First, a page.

How to Support Siblings of a Child on the Autism Spectrum
It can be challenging to figure out how to support siblings of a child on the autism spectrum — if only for the time it takes you to manage your autistic child and his or her therapies, providers and related paperwork. But they are your children too.
1.Explain to others — then teach the vocabulary.
When our kids were young and Mr. D would rip off his clothes and streak through a playdate, we would explain to both the child — and the child’s parent — a Reader’s Digest version of autism. When other kids made of Mr. D in front of B, we would turn it into a lesson for everyone. And as time evolved, B adopted his own way of explaining his brother’s less typical behaviors, and lack of oral language, to his peers. So now, I can have a house full of typical 14-year-olds who don’t bat an eye when an 11-year-old swipes a bottle of spray olive oil and starts misting the entire house like it’s a (greasy) room freshener.
2. Allow them to have typical moments.
Think about the mundane, the day-to-day. To pull this off may mean securing a babysitter, or tag-teaming, with your partner. In elementary school, a big one was Open House: every student’s chance to show off their desk, their art, and their class to their parents. We would often manage this by taking everyone to B’s school and setting up active Mr. D on the playground. Then we sold B on the “chance” to do his entire tour twice — once with each parent. We also left Mr. D (happily!) in his own classroom to allow us to attend music concerts, plays, and even his sixth grade promotion ceremony.
3. Accentuate the positive.
Despite the obvious challenges, there are some remarkable points of access that can be afforded to families of children with autism. You might be surprised which of the disability programs in your community allow siblings to participate as well. Over the years, B has accessed nearly-free ice skating, empty-except-for-us jump arenas, and special water activities — simply because he has a brother with autism. He also benefits from us parking with Mr. D in closer, disabled parking spots, and from shorter lines on rides due to the various access passes available at amusement parks. Not to mention entire-car access to National Parks when his brother is with him. Do these “perks” make up for the rest of our complicated lives? No, but they help him get through the more difficult times.
4. Meet their needs and support their interests.
Work with teachers and coaches on how to support siblings in developing their own accomplishments and relationships. But I’m going to challenge you to take this a bit further. First, consider the sensory needs of your typical kid(s). We were a bit slow on this as B’s sensory needs are nothing like his brother’s (who routinely eats whole lemons and rolls around in muddy puddles). We were fortunate that his fifth grade classroom had the new wave of “flexible” furniture and at Open House (see above) the teacher indicated that B routinely used the “chair” that was actually an exercise ball. Well, that was an easy add to his study area at home. As were some of the items from our Sensory Theraplay boxes that were not Mr. D-friendly — mostly fine-motor toys that were a potential choking risk.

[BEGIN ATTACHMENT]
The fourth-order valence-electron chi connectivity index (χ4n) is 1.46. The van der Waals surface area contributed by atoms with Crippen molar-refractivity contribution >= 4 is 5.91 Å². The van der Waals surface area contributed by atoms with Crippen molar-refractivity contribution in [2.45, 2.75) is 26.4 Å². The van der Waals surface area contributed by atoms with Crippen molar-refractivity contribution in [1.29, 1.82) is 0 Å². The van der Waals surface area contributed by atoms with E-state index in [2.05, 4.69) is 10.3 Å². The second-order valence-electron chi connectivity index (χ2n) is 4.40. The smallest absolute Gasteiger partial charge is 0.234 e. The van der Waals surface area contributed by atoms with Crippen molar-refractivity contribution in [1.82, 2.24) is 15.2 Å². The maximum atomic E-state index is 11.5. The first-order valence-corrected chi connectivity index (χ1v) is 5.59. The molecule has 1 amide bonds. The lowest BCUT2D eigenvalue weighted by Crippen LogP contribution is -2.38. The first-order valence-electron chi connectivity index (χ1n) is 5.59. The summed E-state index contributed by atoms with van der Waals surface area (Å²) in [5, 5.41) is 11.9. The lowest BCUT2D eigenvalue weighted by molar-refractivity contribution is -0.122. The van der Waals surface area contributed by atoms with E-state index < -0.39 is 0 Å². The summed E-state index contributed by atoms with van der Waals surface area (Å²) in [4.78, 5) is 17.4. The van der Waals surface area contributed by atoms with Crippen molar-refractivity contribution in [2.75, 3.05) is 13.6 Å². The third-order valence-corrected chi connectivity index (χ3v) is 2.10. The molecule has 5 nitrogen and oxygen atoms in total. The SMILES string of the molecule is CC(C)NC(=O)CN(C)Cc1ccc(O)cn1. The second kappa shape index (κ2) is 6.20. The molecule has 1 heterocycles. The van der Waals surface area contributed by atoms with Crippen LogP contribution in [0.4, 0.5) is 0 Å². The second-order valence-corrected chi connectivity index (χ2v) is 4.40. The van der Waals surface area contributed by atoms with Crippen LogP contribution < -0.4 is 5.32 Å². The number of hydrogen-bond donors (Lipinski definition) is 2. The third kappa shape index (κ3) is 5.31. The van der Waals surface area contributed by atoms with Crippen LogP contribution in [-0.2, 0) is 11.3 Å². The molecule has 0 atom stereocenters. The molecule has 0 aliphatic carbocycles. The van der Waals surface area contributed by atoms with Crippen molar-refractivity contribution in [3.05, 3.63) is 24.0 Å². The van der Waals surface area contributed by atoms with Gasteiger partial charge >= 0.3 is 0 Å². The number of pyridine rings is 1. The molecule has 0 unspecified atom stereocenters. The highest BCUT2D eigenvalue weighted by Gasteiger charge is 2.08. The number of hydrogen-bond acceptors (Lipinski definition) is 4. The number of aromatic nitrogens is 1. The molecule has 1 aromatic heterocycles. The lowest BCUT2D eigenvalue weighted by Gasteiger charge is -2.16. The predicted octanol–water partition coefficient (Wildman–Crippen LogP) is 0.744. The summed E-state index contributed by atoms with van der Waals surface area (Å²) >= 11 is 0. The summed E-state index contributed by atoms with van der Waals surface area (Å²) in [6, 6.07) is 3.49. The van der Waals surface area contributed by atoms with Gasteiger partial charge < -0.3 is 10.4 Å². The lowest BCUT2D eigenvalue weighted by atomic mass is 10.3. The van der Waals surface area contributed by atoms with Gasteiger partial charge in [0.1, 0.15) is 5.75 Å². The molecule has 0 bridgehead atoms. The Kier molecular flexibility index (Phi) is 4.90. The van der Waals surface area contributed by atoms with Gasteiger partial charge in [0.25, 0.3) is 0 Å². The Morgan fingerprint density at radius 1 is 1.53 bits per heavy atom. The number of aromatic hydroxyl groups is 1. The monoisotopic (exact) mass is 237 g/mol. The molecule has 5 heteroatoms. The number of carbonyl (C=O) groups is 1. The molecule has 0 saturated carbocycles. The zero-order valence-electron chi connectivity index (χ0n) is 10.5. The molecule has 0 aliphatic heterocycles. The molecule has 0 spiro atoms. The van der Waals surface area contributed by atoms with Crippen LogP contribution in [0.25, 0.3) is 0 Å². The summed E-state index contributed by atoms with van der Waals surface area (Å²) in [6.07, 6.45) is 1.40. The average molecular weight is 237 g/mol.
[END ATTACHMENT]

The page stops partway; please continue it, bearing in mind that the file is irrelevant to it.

And also think about the life skills of your typical kid(s). If you haven’t read “How to Raise an Adult” by Julie Lythcott-Haims, then put it at the top of your list — above your next autism book. For years, we thought we were “helping” B by limiting his “chores” and contributions to our household. Lythcott-Haims helps reframe this notion — essentially flipping it on its head. If you don’t prepare your child to launch with non-academic skills, no GPA or test score is going to be enough to keep them from boomeranging back to your couch after (or, even worse, during) their college years. So taking time to teach your typical kid to cook, do dishes, wash clothes and put gas in a car is an essential way of meeting their needs as well.
5. When in doubt, travel.
When thinking about about how to support siblings, you may not think of travel, but you should. Whether this is sibling travel — where parents tag-team with traveling with the sibling(s) while the other stays with the autistic child — or supported family travel — typical siblings deserve the opportunity to travel. Travel helps build those life skills — carrying ID, managing money, and navigating transit systems — but also serves to create experiential memories that are beyond what can be created in the everyday routine.
6. How to support typical siblings? Just start.
Feeling like you have been hyper-focused on your autistic child and have been giving their sibling(s) short shrift? It’s not too late to start — no matter the age of your children, you can incorporate any of these ideas as you move forward.
This story originally appeared on The Piece of Mind Retreat.
Getty image by Sviatlana Lazarenka.